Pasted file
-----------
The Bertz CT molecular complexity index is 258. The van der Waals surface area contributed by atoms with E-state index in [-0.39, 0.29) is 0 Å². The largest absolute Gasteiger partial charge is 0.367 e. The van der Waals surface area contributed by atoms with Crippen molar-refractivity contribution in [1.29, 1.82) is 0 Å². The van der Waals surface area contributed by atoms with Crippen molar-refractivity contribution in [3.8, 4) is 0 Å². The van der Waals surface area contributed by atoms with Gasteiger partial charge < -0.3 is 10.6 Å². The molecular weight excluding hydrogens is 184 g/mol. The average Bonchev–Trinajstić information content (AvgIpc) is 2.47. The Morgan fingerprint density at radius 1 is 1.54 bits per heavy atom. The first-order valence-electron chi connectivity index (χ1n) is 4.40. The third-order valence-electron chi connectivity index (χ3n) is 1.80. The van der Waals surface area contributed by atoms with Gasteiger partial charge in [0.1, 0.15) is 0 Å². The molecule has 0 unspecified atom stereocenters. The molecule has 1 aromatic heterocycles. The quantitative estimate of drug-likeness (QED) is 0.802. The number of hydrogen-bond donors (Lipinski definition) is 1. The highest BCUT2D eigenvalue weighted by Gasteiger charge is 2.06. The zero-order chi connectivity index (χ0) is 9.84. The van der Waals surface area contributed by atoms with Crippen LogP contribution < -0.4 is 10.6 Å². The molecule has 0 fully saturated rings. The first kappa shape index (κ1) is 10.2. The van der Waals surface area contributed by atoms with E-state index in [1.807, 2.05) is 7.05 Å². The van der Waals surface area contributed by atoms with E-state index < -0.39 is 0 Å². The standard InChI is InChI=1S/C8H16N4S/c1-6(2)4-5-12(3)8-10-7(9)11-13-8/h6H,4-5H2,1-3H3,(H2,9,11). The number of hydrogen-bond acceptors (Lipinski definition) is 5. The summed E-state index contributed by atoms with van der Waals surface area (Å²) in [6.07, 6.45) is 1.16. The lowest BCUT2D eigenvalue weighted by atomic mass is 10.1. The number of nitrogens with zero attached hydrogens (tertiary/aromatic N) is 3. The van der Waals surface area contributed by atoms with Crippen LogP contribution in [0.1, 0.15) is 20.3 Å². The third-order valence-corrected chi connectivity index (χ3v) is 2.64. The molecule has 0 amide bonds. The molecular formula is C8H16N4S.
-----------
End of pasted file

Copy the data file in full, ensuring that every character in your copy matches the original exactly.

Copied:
The Bertz CT molecular complexity index is 258. The van der Waals surface area contributed by atoms with E-state index in [-0.39, 0.29) is 0 Å². The largest absolute Gasteiger partial charge is 0.367 e. The van der Waals surface area contributed by atoms with Crippen molar-refractivity contribution in [1.29, 1.82) is 0 Å². The van der Waals surface area contributed by atoms with Crippen molar-refractivity contribution in [3.8, 4) is 0 Å². The van der Waals surface area contributed by atoms with Gasteiger partial charge < -0.3 is 10.6 Å². The molecular weight excluding hydrogens is 184 g/mol. The average Bonchev–Trinajstić information content (AvgIpc) is 2.47. The Morgan fingerprint density at radius 1 is 1.54 bits per heavy atom. The first-order valence-electron chi connectivity index (χ1n) is 4.40. The third-order valence-electron chi connectivity index (χ3n) is 1.80. The van der Waals surface area contributed by atoms with Gasteiger partial charge in [0.1, 0.15) is 0 Å². The molecule has 0 unspecified atom stereocenters. The molecule has 1 aromatic heterocycles. The quantitative estimate of drug-likeness (QED) is 0.802. The number of hydrogen-bond donors (Lipinski definition) is 1. The highest BCUT2D eigenvalue weighted by Gasteiger charge is 2.06. The zero-order chi connectivity index (χ0) is 9.84. The van der Waals surface area contributed by atoms with Crippen LogP contribution < -0.4 is 10.6 Å². The molecule has 0 fully saturated rings. The first kappa shape index (κ1) is 10.2. The van der Waals surface area contributed by atoms with E-state index in [1.807, 2.05) is 7.05 Å². The van der Waals surface area contributed by atoms with E-state index < -0.39 is 0 Å². The standard InChI is InChI=1S/C8H16N4S/c1-6(2)4-5-12(3)8-10-7(9)11-13-8/h6H,4-5H2,1-3H3,(H2,9,11). The number of hydrogen-bond acceptors (Lipinski definition) is 5. The summed E-state index contributed by atoms with van der Waals surface area (Å²) in [6.07, 6.45) is 1.16. The lowest BCUT2D eigenvalue weighted by atomic mass is 10.1. The number of nitrogens with zero attached hydrogens (tertiary/aromatic N) is 3. The van der Waals surface area contributed by atoms with Crippen LogP contribution in [0.1, 0.15) is 20.3 Å². The third-order valence-corrected chi connectivity index (χ3v) is 2.64. The molecule has 0 amide bonds. The molecular formula is C8H16N4S.